Last month I wrote a post about the BCG (Boston Consulting Group) matrix, which is a quick and easy way to examine your insurance book of business, and how to use it to start developing your marketing strategy. Another tool for developing your marketing strategy, widely used by marketing consultants, is the SWOT analysis.
SWOT stands for strengths, weaknesses, opportunities and threats. The first step in performing a SWOT analysis is to identify your firm’s strengths and weaknesses. For example, an insurance agency that’s been doing business in the same town for many years would probably consider its visibility in the community a strength. (In marketing terms, you would call this a “branding” strength.) If the agency has tended to simply continue servicing existing customers for the past few years, without acquiring many new ones, that would be a weakness. And so it goes.
You try to list at least your main strengths and weaknesses on your SWOT. Professional marketing consultants usually recommend you obtain customer satisfaction surveys and conduct focus groups to obtain an objective view of how customers perceive your firm’s strengths and weaknesses. Employee surveys are also useful for assessing strengths and weaknesses.
Strengths and weaknesses are mainly those forces that a firm can control itself. Some of the main categories to look at when assessing your strengths and weaknesses are:
- resources, such as access to capital
- capabilities, such as your personnel and relationships with insurance companies you represent
- your brand, including you logo identity and other corporate communication pieces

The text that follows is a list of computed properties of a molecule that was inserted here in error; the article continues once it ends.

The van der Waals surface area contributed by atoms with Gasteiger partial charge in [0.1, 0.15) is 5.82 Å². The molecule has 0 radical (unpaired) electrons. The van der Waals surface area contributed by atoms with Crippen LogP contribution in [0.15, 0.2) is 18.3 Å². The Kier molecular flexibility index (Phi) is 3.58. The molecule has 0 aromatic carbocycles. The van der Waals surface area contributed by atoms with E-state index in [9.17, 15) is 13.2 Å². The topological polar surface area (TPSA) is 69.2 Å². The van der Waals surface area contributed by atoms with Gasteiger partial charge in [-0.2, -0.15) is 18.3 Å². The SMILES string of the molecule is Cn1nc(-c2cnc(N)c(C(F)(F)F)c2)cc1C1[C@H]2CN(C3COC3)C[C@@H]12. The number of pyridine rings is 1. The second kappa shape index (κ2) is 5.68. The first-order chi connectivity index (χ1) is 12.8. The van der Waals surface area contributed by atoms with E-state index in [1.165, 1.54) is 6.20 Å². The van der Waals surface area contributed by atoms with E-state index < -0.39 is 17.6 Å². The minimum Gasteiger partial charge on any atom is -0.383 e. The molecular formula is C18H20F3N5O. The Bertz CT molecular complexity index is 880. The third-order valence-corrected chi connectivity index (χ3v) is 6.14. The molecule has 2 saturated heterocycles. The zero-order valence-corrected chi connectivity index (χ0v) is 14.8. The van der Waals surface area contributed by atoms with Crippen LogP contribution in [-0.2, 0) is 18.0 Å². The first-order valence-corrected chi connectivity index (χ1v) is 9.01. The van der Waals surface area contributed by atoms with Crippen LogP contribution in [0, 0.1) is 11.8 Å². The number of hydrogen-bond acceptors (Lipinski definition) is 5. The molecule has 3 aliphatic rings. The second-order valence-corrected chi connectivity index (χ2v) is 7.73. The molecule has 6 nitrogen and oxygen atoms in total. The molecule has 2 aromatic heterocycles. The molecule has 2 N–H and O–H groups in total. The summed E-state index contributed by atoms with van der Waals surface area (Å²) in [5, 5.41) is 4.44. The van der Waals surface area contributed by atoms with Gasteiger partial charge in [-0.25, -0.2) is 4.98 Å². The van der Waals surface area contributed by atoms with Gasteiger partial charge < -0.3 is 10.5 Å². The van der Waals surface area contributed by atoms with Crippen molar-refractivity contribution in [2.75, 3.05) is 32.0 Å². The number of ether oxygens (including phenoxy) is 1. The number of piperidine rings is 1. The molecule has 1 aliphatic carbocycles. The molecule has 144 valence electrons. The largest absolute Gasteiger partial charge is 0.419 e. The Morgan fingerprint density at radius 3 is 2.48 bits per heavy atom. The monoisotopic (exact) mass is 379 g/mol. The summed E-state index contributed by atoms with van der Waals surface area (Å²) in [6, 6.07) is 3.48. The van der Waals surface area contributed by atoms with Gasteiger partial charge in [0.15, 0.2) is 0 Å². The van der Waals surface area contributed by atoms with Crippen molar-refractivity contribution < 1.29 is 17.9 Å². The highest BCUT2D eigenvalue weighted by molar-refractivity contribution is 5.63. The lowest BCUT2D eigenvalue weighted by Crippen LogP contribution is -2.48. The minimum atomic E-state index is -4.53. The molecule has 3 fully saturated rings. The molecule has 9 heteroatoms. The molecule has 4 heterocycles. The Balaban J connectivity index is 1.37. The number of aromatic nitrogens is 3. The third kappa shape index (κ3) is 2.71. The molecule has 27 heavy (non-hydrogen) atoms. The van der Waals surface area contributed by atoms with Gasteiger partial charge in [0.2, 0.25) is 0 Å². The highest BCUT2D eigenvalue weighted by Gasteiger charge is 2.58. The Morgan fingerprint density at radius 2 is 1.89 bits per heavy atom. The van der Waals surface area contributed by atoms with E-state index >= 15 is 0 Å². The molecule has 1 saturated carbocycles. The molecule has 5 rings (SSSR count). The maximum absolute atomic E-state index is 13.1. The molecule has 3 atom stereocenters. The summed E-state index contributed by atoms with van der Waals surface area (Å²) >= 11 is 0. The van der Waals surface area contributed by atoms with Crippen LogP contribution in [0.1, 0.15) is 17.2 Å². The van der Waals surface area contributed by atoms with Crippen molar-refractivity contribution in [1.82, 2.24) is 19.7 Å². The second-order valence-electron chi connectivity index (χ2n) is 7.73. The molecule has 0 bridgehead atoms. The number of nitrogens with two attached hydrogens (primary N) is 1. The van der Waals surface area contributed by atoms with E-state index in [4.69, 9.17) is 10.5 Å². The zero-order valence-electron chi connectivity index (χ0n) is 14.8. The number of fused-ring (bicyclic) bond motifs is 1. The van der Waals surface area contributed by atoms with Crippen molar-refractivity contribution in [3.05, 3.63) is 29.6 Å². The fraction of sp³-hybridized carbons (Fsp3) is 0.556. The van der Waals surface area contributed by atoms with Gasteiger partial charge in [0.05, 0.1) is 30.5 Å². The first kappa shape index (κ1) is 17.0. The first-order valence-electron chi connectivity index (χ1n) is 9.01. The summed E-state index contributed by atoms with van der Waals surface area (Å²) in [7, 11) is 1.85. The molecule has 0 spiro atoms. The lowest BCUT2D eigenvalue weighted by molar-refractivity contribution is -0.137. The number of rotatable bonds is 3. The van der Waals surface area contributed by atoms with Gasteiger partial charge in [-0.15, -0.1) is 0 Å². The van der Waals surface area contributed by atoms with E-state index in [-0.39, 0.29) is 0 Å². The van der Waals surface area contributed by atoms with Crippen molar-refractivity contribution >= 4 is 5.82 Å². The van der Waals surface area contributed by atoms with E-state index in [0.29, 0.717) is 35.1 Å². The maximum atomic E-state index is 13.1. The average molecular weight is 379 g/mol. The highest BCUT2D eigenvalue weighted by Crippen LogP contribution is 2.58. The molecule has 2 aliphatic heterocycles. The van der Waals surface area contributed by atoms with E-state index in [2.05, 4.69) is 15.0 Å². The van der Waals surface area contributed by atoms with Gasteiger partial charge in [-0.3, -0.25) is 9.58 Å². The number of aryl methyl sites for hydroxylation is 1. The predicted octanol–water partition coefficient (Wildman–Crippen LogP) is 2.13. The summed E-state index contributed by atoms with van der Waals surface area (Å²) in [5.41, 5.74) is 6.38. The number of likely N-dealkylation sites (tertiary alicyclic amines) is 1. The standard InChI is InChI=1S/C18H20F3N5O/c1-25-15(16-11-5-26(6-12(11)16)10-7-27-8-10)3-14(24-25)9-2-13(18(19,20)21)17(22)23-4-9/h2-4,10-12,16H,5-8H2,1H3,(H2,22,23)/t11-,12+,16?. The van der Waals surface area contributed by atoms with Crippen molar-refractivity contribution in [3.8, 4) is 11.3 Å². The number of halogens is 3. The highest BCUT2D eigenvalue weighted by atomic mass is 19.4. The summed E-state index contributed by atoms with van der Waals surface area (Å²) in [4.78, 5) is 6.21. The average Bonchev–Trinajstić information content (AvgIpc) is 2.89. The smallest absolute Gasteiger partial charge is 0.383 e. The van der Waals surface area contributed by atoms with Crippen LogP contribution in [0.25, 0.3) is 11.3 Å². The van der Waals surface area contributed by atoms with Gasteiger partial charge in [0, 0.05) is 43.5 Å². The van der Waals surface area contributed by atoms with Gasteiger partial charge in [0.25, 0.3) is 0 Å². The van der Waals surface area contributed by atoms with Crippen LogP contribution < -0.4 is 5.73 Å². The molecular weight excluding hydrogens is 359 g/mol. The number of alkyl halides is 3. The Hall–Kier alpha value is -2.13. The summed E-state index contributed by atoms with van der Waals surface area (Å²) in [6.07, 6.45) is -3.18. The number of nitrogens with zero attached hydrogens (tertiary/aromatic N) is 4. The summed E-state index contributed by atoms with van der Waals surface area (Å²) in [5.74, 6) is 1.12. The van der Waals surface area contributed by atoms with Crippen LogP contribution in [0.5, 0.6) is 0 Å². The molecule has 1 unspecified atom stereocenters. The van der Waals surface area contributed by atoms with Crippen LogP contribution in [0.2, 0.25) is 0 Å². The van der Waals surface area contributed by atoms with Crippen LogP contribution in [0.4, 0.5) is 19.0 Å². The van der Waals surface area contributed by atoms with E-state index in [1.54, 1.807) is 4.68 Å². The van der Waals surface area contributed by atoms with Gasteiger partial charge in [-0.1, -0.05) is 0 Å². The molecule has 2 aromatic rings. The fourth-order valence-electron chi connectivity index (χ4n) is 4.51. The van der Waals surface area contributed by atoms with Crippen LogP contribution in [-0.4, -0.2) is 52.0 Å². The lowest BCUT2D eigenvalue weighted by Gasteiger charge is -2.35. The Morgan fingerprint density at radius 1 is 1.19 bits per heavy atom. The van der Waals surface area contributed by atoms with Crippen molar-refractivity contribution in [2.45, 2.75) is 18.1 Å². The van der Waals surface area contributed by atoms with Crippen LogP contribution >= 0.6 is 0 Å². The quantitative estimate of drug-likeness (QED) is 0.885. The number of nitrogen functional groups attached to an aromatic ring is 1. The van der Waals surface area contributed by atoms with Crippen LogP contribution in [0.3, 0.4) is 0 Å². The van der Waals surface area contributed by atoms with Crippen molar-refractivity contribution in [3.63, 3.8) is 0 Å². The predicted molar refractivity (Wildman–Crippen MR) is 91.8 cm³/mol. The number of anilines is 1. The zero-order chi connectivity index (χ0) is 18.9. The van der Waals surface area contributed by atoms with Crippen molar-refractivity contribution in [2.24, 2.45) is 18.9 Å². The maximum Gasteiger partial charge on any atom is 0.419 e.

- processes, such as your internal operations and how you communicate to your customers and other audiences, and
- assets, such as your book of business and your building, if you own it.
The next step is to identify opportunities and threats. These are factors that are mainly external to the firm and not directly under your control, though the firm may be able to take advantage of them or mitigate their effects. For instance, a few years ago when insurance agencies still kept and processed a lot of paper, there was a significant opportunity to save time and money by switching to computer systems. Today, many agencies perceive online insurance vendors as a threat to their business. Other kinds of environmental forces, normally outside a firm’s control, that may provide either opportunities or threats come from suppliers and distributors (insurance companies being the prime example here), competitors, regulators, the economy and the political climate.
It’s helpful to visualize the information that goes into a SWOT analysis by organizing it into a matrix, like the one I show here.
|SWOT||Beneficial (Capitalize)||Harmful (Shore up)|
|Internal (Your agency)||Strengths||Weaknesses|
|External (Your environment)||Opportunities (Invest)||Threats (Identify)|
Once you’ve identified your firm’s strengths and weaknesses, opportunities and threats, the next step is to analyze the information to develop ideas on making changes that will improve performance. Finally, you want to shape those ideas into goals with defined, achievable objectives.
In my next posts, I’ll create a hypothetical insurance agency I call ABC Insurance to illustrate how to fill in the SWOT matrix, then show you how to take the information and develop a marketing strategy.
Meanwhile, if you’d like to try your hand at filling out a SWOT matrix for your own business, you can download a template here.
To read the next post in this series, click here.